A recent Omdia study finds automation to be garnering more enterprise mindshare
The last 16 months of the COVID-19 pandemic have affected and changed each and every one of us in some way. The same goes for businesses.
For instance, the pandemic has been an eye opener to vulnerabilities, inefficiencies, lack of digital capabilities, and ineffective ways of doing things within the enterprise.
This has led more enterprises than ever before to invest in, or at least consider, RPA and Intelligent Automation (IA) solutions. In fact, a late 2020 study by technology research and consulting firm Omdia found that more than 70% of nearly 5,000 enterprises surveyed found AI and Intelligent Automation more or significantly more important to their businesses than they were prior to the pandemic. This, coupled with on-going advancements in AI technologies like NLP and ML, has expanded the reach and caliber of what Intelligent Automation in particular can do for processes and business as a whole.
In an Omdia study published last week (Enterprise RPA & Intelligent Automation Study), 28% of respondents indicated RPA/IA is now a necessary consideration or investment due to challenges brought on by COVID-19. This is one of many drivers of growing consideration for, and adoption of, the technology.
While 11% of respondents indicated they were already utilizing RPA/IA, another 50% are planning to do so by early 2022, and the remaining 39% in the year following. This reflects the strong growth Omdia forecasts for the RPA & Intelligent Automation market, which is expected to reach $2.85 billion by the end of this year, reflecting over 40% growth year-over-year.
As the market continues to grow at strong, double-digit rates despite only 11% of enterprises actively investing in the technology per this study, it underscores the gap between first-movers and the average enterprise – the haves vs. the have nots – as well as the gap between vendor messaging and enterprise adoption in the space. While the average enterprise is not yet ready or able to invest in RPA/IA, first movers are scaling their deployments and in turn, scaling the benefits they provide. All said, the next two years will see a noteworthy jump in the number of enterprises starting out with and/or scaling RPA/IA.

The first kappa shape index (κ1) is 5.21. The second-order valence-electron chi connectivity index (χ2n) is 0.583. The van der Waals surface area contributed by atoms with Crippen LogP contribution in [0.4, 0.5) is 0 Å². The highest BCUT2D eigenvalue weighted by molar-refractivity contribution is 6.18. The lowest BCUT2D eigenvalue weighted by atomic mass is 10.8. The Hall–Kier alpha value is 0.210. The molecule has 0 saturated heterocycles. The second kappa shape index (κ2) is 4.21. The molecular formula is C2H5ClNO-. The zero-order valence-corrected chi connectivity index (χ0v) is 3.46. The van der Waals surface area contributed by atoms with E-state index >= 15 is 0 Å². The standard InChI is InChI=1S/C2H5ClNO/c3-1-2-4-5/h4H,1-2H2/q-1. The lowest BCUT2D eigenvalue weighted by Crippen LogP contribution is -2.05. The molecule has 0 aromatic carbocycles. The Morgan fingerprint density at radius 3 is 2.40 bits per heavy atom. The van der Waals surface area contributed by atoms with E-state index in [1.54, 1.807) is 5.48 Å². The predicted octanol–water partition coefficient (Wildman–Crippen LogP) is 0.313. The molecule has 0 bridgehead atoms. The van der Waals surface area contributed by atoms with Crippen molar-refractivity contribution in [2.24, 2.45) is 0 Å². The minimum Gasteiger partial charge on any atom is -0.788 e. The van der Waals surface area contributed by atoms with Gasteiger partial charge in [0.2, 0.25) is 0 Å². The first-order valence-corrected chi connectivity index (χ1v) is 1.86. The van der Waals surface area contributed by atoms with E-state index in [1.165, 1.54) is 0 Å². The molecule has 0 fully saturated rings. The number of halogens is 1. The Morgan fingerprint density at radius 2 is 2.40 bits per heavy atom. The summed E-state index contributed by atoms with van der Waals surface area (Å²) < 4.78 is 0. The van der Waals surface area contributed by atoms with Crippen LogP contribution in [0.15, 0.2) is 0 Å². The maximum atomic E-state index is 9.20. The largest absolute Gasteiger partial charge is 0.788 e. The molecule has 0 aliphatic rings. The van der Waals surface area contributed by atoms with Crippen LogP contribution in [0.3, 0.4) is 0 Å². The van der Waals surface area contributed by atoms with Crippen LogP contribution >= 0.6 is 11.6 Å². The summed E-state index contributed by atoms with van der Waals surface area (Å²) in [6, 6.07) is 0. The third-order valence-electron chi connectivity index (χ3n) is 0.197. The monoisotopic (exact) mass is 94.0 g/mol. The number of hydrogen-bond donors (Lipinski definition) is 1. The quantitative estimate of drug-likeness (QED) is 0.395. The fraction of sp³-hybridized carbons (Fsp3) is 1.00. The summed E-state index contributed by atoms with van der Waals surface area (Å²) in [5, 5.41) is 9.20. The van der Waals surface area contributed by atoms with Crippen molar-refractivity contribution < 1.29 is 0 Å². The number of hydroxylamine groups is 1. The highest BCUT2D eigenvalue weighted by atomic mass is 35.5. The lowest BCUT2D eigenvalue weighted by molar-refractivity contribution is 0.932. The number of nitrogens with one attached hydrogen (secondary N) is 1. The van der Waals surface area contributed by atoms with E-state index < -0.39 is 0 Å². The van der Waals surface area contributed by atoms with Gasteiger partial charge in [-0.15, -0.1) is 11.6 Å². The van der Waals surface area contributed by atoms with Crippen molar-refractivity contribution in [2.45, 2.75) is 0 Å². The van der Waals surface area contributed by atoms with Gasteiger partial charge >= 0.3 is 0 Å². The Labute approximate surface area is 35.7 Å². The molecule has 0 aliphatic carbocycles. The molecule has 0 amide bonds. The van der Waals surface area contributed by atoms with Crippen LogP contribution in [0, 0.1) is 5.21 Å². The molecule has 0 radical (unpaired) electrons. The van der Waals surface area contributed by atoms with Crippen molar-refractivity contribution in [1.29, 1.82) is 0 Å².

RPA/IA undoubtedly can save businesses a significant amount of time and cost when implemented correctly and scaled across the organization, but that takes time and it is important to set and manage expectations early and often in that regard. Study findings show that just over half of respondents understand that successful adoption, implementation, management, and scaling of RPA/IA is a multiyear process and initiative to ensure purposeful, governed, compliant, secure, and end-user friendly rollouts rather than a quick fix to a company’s cost profile, even as some vendors offering pricing tiers and subscriptions to lower the barriers to adoption.
The picture is not entirely rosy, especially as a set of strong best practices has yet to emerge. Many of the technical concerns inhibiting RPA/IA adoption relate to security, poor data quality, and poorly defined processes. Moreover, the human element is not to be ignored. Lack of technical expertise and executive and/or end-user buy-in and onboarding could be inhibitive to the success of a deployment.
Regarding end users, while many indicated positive feedback, one-third of respondents in this latest Omdia study indicated employees are neutral or negative towards their organization utilizing RPA/IA. And for good reason since the study also found that one of the top longer-term goals of RPA adoption is staff reduction.
Transparency early and often is key, from the C-Suite and defining KPIs and setting expectations to the end-users and how the technology will impact them individually.
About me: Cassandra Mooshian is a senior analyst at Omdia. Contact at [email protected]
About the study: Omdia and its Informa Tech partner InformationWeek conducted a survey in March and April of 2021 in which we surveyed enterprises regarding their perceptions, intentions, and adoption status of RPA/IA software. We inquired about barriers and benefits, impact on employees, long term goals, outlook, and more. The study published 24 June, 2021 and is available here: Enterprise RPA & Intelligent Automation Study
Definitions: Robotic Process Automation (RPA) refers to activities where software “bots” mimic humans performing rules-based tasks to improve process efficiencies and quality, and ultimately, the accuracy of process outcomes. For the sake of simplicity throughout this survey, “RPA” includes Intelligent Automation platforms that consist of RPA and Artificial Intelligence (AI) technologies such as Machine Learning and Natural Language Processing (NLP) to process unstructured data, automate variable processes, provide prescriptive analytics, and ultimately, automate tasks and processes that involve contextual awareness, decision making, or judgment. Intelligent Automation is often also known as IPA or Intelligent Process Automation.